The main difference to keep in mind when comparing Athlon 64 overclocking to Pentium4 overclocking is that Athlon 64 systems run slower in terms of MHz speed, but do a lot more work per clock cycle than the Intel competition. As far as this article is concerned, this means that upping the clock speed of the CPU is far more important than increasing memory speed. It also means that even if the memory divider has to be used to squeeze more MHz out of the processor, it will pay off.

In most Athlon 64 systems, the speed of the Hypertransport bus can also be adjusted, but this runs independently of the CPU and memory clock speeds, and is almost completely irrelevant for overclocking (or system performance in general).

1. Boot the computer into the BIOS screen.

2. Increase Motherboard Clock Speed or FSB speed in 5-10MHz increments. Reboot after each increment to ensure that the system can still boot into Windows properly.

3. If the system hangs, crashes or refuses to boot into Windows, increase the memory voltage slightly and retry. If this does not work, increase the chipset voltage slightly and try again, finally, increase the core voltage. If this still does not work, reduce FSB settings slightly, reset the voltages to their previous values and try again.

4. Keep going until the computer can no longer boot reliably into Windows, then back off to the previous safe settings. Keep an eye on the processor's temperature in the BIOS. Remember that it should be under 70°C to avoid limiting the overclocking potential and triggering the processor's thermal throttling feature.

5. Benchmark the overclocked system and compare the results to the performance baseline established earlier. If the system does not complete the benchmarks or crashes, either reduce the FSB setting slightly or increase voltages to compensate and retry.

6. Depending on the current overclocked FSB speed, a memory divider may be used to try to achieve higher speeds. Note that the memory may not be the limiting factor, and if it is not, the divider will not help.

In Case of Disaster




Though it's less common with modern hardware, it's quite possible that during this overclocking adventure the computer system may be (over)driven to a point where it simply refuses to even POST, never mind boot into Windows. If this happens, don't panic.

To restore a system in this condition, power down the computer, unplug it and restore the BIOS to its default settings. This can be accomplished in one of two ways:

Set the BIOS (CMOS) reset jumper on the motherboard into the reset configuration and leave for 20 seconds (consult your manual for its location), then reset the jumper to the default position and power the system on again. The BIOS should now be reset to its default settings.

Or - Remove the CMOS battery (the flat silver disk) from the motherboard using a pencil or similar implement. Leave it out for a minute or two, then replace it and power on the system. The BIOS settings should have been reset, allowing the computer to boot.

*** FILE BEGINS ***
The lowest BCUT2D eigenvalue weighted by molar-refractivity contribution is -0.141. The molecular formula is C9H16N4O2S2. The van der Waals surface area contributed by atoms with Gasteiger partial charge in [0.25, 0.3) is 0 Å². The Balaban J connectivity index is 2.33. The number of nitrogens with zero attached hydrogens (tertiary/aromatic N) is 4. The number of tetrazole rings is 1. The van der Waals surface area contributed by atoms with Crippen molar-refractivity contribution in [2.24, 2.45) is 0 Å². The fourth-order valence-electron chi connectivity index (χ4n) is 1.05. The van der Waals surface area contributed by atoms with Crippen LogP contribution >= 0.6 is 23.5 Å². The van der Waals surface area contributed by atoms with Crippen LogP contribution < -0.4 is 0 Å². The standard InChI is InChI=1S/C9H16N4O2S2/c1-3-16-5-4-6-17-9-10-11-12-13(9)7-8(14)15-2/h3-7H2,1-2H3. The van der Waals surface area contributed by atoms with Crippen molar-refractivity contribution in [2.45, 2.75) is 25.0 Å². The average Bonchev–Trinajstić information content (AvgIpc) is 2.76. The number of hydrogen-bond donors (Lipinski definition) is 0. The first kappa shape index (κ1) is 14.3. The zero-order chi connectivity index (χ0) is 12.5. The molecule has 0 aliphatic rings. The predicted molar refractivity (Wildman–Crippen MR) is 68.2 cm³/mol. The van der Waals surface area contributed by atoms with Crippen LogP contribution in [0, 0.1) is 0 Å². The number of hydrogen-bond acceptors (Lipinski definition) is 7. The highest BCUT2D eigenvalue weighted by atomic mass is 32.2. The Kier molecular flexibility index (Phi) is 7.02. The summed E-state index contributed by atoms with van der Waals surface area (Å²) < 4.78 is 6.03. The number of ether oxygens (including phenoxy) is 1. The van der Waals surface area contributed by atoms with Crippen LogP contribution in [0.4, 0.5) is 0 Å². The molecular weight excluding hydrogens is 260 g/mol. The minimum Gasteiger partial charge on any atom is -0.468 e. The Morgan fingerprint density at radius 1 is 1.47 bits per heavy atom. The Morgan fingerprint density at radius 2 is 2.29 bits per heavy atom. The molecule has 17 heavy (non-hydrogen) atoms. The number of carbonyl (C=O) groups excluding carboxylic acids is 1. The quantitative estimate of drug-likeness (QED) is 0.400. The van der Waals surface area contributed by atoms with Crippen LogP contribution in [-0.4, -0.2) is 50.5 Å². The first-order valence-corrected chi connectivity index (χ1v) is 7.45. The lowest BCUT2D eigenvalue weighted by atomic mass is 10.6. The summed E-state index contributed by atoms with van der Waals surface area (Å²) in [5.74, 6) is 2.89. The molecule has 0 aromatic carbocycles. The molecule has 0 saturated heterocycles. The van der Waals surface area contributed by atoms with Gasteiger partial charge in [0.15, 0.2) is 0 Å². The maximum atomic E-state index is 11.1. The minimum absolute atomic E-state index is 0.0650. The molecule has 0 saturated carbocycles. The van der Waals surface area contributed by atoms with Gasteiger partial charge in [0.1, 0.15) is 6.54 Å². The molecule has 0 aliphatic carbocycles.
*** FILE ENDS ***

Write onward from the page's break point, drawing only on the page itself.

Or - While turning on the PC, hold down the Insert key until the POST screen is displayed, enter into the BIOS and select default settings, save and reboot.

Memory Performance (latency vs. speed)


Memory latency is another important consideration when overclocking a computer system. The latency settings of the memory determine how long it waits for certain states to clear before performing new read or write actions. The lower the latency, the faster the memory will perform. Lower latency settings put more stress on the memory and increase the chance of error though, so many lower-end memory modules cannot handle fast latency settings, especially when overclocked. Raising the memory's latency settings may enable a higher overclock to be achieved at the cost of some performance.



Memory latency settings can generally be found in the 'advanced chipset features' section of the BIOS.

For a full explanation of memory latency and how it relates to overclocking, see PCSTATS' insightful article on the subject here.

Extreme Overclocking


If you've enjoyed working through this article and overclocking your computer system, don't stop here. There's a whole world of 'hobbyist' level overclocking tools and instructions out there. Take the Prometia Mach II GT cooler PCSTATS reviewed recently for example... This device is essentially a refrigerator attached to the processor! There are also many water-cooling devices available, and some enterprising enthusiasts have even been known to use liquid nitrogen to cool their CPU!

On a more reasonable level, try this guide's sister article on overclocking videocards for an equally easy and free way to boost a computer system's gaming performance.
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PostSubject: Re: Beginners Guide Overclocking the CPU & Memory   Wed Aug 03, 2011 2:36 am